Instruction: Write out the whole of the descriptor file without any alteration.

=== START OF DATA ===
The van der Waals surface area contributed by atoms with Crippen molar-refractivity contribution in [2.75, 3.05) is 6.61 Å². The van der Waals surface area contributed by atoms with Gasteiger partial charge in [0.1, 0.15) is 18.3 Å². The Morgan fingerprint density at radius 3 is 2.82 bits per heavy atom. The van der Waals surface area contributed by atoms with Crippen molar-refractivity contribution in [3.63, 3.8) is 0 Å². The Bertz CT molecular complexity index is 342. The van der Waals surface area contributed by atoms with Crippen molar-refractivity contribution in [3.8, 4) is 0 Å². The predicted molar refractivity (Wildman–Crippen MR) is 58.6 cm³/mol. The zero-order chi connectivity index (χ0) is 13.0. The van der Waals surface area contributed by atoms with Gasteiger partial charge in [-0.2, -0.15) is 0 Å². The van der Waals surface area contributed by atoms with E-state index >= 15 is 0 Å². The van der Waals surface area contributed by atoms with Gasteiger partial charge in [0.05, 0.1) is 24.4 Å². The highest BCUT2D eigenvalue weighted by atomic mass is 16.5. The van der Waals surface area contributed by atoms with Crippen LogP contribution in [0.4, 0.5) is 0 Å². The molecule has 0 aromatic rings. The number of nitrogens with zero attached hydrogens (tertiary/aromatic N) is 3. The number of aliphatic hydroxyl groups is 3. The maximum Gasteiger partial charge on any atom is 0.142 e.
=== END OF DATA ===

The van der Waals surface area contributed by atoms with Crippen molar-refractivity contribution in [2.75, 3.05) is 6.61 Å². The van der Waals surface area contributed by atoms with Gasteiger partial charge in [0.1, 0.15) is 18.3 Å². The Morgan fingerprint density at radius 3 is 2.82 bits per heavy atom. The van der Waals surface area contributed by atoms with Crippen molar-refractivity contribution in [3.63, 3.8) is 0 Å². The Bertz CT molecular complexity index is 342. The van der Waals surface area contributed by atoms with Crippen molar-refractivity contribution in [3.8, 4) is 0 Å². The predicted molar refractivity (Wildman–Crippen MR) is 58.6 cm³/mol. The zero-order chi connectivity index (χ0) is 13.0. The van der Waals surface area contributed by atoms with Gasteiger partial charge in [-0.2, -0.15) is 0 Å². The van der Waals surface area contributed by atoms with E-state index >= 15 is 0 Å². The van der Waals surface area contributed by atoms with Gasteiger partial charge in [0.05, 0.1) is 24.4 Å². The highest BCUT2D eigenvalue weighted by atomic mass is 16.5. The van der Waals surface area contributed by atoms with Crippen LogP contribution in [0.4, 0.5) is 0 Å². The molecule has 0 aromatic rings. The number of nitrogens with zero attached hydrogens (tertiary/aromatic N) is 3. The number of aliphatic hydroxyl groups is 3. The maximum Gasteiger partial charge on any atom is 0.142 e.